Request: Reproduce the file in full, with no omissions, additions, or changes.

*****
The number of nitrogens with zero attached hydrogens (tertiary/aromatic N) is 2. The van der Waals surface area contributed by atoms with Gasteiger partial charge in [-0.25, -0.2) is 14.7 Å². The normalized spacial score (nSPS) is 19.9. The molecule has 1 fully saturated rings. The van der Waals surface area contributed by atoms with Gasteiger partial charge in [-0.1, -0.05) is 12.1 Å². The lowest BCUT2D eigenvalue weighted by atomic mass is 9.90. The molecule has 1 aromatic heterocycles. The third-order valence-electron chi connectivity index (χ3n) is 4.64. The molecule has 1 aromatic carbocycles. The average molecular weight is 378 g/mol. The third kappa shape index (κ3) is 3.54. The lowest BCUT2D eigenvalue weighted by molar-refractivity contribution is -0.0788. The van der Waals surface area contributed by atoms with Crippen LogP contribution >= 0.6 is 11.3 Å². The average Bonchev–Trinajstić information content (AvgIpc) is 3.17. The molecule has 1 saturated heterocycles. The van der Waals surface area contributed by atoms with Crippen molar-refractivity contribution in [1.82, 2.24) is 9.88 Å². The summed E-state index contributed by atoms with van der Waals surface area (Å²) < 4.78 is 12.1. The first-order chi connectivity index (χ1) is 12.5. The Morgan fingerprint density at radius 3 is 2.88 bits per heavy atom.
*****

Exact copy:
The number of nitrogens with zero attached hydrogens (tertiary/aromatic N) is 2. The van der Waals surface area contributed by atoms with Gasteiger partial charge in [-0.25, -0.2) is 14.7 Å². The normalized spacial score (nSPS) is 19.9. The molecule has 1 fully saturated rings. The van der Waals surface area contributed by atoms with Gasteiger partial charge in [-0.1, -0.05) is 12.1 Å². The lowest BCUT2D eigenvalue weighted by atomic mass is 9.90. The molecule has 1 aromatic heterocycles. The third-order valence-electron chi connectivity index (χ3n) is 4.64. The molecule has 1 aromatic carbocycles. The average molecular weight is 378 g/mol. The third kappa shape index (κ3) is 3.54. The lowest BCUT2D eigenvalue weighted by molar-refractivity contribution is -0.0788. The van der Waals surface area contributed by atoms with Crippen LogP contribution >= 0.6 is 11.3 Å². The average Bonchev–Trinajstić information content (AvgIpc) is 3.17. The molecule has 1 saturated heterocycles. The van der Waals surface area contributed by atoms with Crippen molar-refractivity contribution in [1.82, 2.24) is 9.88 Å². The summed E-state index contributed by atoms with van der Waals surface area (Å²) < 4.78 is 12.1. The first-order chi connectivity index (χ1) is 12.5. The Morgan fingerprint density at radius 3 is 2.88 bits per heavy atom.